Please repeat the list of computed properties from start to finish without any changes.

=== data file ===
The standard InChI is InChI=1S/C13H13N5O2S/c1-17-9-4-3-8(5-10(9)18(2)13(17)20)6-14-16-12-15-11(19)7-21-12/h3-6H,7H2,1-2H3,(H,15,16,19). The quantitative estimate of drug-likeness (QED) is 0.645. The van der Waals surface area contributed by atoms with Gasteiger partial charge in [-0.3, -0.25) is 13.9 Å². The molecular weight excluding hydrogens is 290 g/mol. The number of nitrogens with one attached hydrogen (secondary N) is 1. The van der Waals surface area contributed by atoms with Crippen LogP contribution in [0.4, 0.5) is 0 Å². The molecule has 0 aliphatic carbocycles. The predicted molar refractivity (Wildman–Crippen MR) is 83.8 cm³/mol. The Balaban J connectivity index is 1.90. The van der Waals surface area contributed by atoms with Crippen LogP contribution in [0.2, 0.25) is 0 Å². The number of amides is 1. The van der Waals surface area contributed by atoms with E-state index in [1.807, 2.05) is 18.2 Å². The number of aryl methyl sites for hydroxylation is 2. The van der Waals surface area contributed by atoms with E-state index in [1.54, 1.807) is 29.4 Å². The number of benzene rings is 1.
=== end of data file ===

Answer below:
The standard InChI is InChI=1S/C13H13N5O2S/c1-17-9-4-3-8(5-10(9)18(2)13(17)20)6-14-16-12-15-11(19)7-21-12/h3-6H,7H2,1-2H3,(H,15,16,19). The quantitative estimate of drug-likeness (QED) is 0.645. The van der Waals surface area contributed by atoms with Gasteiger partial charge in [-0.3, -0.25) is 13.9 Å². The molecular weight excluding hydrogens is 290 g/mol. The number of nitrogens with one attached hydrogen (secondary N) is 1. The van der Waals surface area contributed by atoms with Crippen LogP contribution in [0.4, 0.5) is 0 Å². The molecule has 0 aliphatic carbocycles. The predicted molar refractivity (Wildman–Crippen MR) is 83.8 cm³/mol. The Balaban J connectivity index is 1.90. The van der Waals surface area contributed by atoms with Crippen LogP contribution in [0.2, 0.25) is 0 Å². The number of amides is 1. The van der Waals surface area contributed by atoms with E-state index in [1.807, 2.05) is 18.2 Å². The number of aryl methyl sites for hydroxylation is 2. The van der Waals surface area contributed by atoms with E-state index in [1.54, 1.807) is 29.4 Å². The number of benzene rings is 1.